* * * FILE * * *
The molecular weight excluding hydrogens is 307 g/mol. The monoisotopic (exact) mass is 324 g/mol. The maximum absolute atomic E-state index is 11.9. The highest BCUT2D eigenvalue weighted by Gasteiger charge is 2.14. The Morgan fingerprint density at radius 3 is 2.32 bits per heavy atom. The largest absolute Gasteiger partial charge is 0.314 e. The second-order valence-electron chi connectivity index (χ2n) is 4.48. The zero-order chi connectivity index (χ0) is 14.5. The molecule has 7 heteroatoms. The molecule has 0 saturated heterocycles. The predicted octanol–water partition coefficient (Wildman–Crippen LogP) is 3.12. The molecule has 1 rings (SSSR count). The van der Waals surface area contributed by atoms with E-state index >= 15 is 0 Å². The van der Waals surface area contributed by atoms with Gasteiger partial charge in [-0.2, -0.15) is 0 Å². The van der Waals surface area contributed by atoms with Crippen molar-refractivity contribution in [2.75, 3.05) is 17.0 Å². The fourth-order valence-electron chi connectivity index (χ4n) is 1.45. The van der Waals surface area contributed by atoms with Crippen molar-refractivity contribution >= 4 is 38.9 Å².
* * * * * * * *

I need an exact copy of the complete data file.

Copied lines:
The molecular weight excluding hydrogens is 307 g/mol. The monoisotopic (exact) mass is 324 g/mol. The maximum absolute atomic E-state index is 11.9. The highest BCUT2D eigenvalue weighted by Gasteiger charge is 2.14. The Morgan fingerprint density at radius 3 is 2.32 bits per heavy atom. The largest absolute Gasteiger partial charge is 0.314 e. The second-order valence-electron chi connectivity index (χ2n) is 4.48. The zero-order chi connectivity index (χ0) is 14.5. The molecule has 7 heteroatoms. The molecule has 0 saturated heterocycles. The predicted octanol–water partition coefficient (Wildman–Crippen LogP) is 3.12. The molecule has 1 rings (SSSR count). The van der Waals surface area contributed by atoms with E-state index >= 15 is 0 Å². The van der Waals surface area contributed by atoms with Gasteiger partial charge in [-0.2, -0.15) is 0 Å². The van der Waals surface area contributed by atoms with Crippen molar-refractivity contribution in [2.75, 3.05) is 17.0 Å². The fourth-order valence-electron chi connectivity index (χ4n) is 1.45. The van der Waals surface area contributed by atoms with Crippen molar-refractivity contribution >= 4 is 38.9 Å².